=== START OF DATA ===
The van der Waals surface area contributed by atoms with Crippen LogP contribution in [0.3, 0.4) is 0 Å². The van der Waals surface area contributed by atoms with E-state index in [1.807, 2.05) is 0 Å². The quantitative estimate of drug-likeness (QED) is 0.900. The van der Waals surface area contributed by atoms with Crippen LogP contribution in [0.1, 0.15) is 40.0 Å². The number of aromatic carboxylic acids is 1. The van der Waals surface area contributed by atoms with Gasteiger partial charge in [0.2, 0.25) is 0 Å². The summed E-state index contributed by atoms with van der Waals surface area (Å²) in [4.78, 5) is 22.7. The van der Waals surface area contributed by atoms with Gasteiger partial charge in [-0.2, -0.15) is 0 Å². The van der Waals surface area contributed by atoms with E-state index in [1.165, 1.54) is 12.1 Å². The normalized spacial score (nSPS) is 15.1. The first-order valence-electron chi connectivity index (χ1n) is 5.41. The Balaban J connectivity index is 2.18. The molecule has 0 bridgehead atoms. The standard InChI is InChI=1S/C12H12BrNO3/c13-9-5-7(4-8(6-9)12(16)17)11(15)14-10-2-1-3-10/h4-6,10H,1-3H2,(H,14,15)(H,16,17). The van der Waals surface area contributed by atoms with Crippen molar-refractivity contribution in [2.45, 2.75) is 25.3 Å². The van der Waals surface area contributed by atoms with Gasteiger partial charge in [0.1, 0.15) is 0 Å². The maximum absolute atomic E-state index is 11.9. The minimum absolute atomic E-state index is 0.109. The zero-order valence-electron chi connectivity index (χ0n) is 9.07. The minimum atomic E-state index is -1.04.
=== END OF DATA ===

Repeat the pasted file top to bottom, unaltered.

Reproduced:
The van der Waals surface area contributed by atoms with Crippen LogP contribution in [0.3, 0.4) is 0 Å². The van der Waals surface area contributed by atoms with E-state index in [1.807, 2.05) is 0 Å². The quantitative estimate of drug-likeness (QED) is 0.900. The van der Waals surface area contributed by atoms with Crippen LogP contribution in [0.1, 0.15) is 40.0 Å². The number of aromatic carboxylic acids is 1. The van der Waals surface area contributed by atoms with Gasteiger partial charge in [0.2, 0.25) is 0 Å². The summed E-state index contributed by atoms with van der Waals surface area (Å²) in [4.78, 5) is 22.7. The van der Waals surface area contributed by atoms with Gasteiger partial charge in [-0.2, -0.15) is 0 Å². The van der Waals surface area contributed by atoms with E-state index in [1.165, 1.54) is 12.1 Å². The normalized spacial score (nSPS) is 15.1. The first-order valence-electron chi connectivity index (χ1n) is 5.41. The Balaban J connectivity index is 2.18. The molecule has 0 bridgehead atoms. The standard InChI is InChI=1S/C12H12BrNO3/c13-9-5-7(4-8(6-9)12(16)17)11(15)14-10-2-1-3-10/h4-6,10H,1-3H2,(H,14,15)(H,16,17). The van der Waals surface area contributed by atoms with Crippen molar-refractivity contribution in [2.45, 2.75) is 25.3 Å². The van der Waals surface area contributed by atoms with Gasteiger partial charge in [0.1, 0.15) is 0 Å². The maximum absolute atomic E-state index is 11.9. The minimum absolute atomic E-state index is 0.109. The zero-order valence-electron chi connectivity index (χ0n) is 9.07. The minimum atomic E-state index is -1.04.